W-2s and tax filings for homeschool co-op teachers

A homeschool co-op treasurer asks about the tax filings for paid teachers:

Hi,
I am the treasurer for a new co-op we have setup this summer, and will be starting our class days in the beginning of September. I am looking to get some advice from you on how we need to define our mentors (teachers), and if we need to give them W-2’s, and if we need to with-hold taxes, etc.

We will have about 12 mentors, each teaching a class of 8-9 kids on Fridays. We follow a curriculum that the parents buy on their own. We try to keep the cost very low, so the mentors, which are all mom’s of kids in the program get paid $800 for the year.

We have already been setup as a South Dakota non-profit corporation, and would like to work towards a 501c3 in the future, but not this year. Our main issue right now is we need to move forward with setting up a checking account, which requires an EIN, and to get that we need to know if we have employees. Also, I want to determine how I need to be paying them, as far as tax with-holdings, etc.

Thank you,
Doug M, SD

Doug,
Congratulations on your new co-op. It sounds as if you are off to an great start! You should be very proud of all that you have accomplished.

As you described the co-op’s relationship with the paid mentors, they should all be classified as employees. Your co-op exercises quite a bit of control by telling them what curriculum to use, so they are not independent contractors.

IRS Publication 15 Employers Tax Guide has a nice checklist of forms and dates that you’ll need to file:

You should collect a Form W-4 from each employee for their information and federal tax withholding To make your job simpler you can tell your employees that the co-op will not withhold federal or state income tax since their wages are relatively small. The W-4 is kept by you and not mailed into the IRS.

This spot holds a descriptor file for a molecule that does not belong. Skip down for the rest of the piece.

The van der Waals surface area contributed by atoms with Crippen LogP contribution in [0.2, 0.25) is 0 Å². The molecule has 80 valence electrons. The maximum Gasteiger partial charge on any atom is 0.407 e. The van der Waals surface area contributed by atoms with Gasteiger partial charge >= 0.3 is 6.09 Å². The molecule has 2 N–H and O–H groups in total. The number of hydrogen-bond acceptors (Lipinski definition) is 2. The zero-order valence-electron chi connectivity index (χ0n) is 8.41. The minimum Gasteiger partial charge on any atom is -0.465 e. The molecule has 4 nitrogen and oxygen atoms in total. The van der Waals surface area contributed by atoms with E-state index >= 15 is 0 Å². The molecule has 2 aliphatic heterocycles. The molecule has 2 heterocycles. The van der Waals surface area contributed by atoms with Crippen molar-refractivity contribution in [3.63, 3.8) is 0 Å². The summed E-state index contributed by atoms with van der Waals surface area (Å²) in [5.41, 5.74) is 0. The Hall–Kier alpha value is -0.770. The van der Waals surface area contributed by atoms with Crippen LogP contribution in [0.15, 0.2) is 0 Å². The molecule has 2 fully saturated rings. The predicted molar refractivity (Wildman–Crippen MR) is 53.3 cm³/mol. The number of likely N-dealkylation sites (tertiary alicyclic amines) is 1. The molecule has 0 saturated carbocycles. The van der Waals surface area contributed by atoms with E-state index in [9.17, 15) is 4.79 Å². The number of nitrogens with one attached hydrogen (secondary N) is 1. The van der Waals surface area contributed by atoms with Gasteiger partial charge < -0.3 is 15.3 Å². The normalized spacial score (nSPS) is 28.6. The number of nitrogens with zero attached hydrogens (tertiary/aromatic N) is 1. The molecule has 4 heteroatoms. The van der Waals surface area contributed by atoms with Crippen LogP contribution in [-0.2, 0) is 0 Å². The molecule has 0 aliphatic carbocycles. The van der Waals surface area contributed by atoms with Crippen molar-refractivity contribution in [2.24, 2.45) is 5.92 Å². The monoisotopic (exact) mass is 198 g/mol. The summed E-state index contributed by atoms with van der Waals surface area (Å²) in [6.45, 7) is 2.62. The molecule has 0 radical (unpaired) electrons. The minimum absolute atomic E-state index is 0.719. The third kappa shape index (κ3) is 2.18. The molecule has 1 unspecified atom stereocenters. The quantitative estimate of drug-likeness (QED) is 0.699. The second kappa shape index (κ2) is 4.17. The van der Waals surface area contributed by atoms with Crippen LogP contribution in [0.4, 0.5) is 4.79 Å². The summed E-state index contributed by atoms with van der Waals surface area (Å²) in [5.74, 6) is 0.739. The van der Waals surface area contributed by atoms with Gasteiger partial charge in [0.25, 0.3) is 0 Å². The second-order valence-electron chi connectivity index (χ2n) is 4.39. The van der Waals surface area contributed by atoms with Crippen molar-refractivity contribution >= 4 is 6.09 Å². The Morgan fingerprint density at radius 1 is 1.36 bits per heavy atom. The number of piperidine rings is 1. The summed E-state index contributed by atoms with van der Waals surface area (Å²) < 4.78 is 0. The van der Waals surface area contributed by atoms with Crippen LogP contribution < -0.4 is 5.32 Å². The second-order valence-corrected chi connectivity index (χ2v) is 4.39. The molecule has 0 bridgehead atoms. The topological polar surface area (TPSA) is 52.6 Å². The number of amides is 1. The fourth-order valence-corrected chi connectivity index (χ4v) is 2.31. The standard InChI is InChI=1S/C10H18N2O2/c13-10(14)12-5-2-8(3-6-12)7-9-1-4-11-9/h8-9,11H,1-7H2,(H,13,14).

The co-op will be responsible for paying federal employer taxes (Social Security and Medicare) and filing quarterly statements with the IRS (called a Form 941). See IRS Publication 15

If you have 501(c)(3) tax exempt status, your co-op would be exempt from Federal Unemployment tax. But the tax is rather small at 0.8% (See Form 940 and its Instructions)

At the end of the year you will issue a W-2 to each employee and mail copies of the W-2 and W-3 to the Social Security Administration. See Pub 15 (above) for details.

South Dakota may have unemployment tax requirements and workers compensation payments. Contact your state’s department of taxation or employment for details. I’m no expert on SD taxes, but here is a place to start: SD New Hire Reporting

Try not to be overwhelmed by all this. My new book Paying Workers in a Homeschool Organization can help you understand your payroll obligations.

Carol Topp, CPA


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Paying Workers in a Homeschool Organization-2nd edition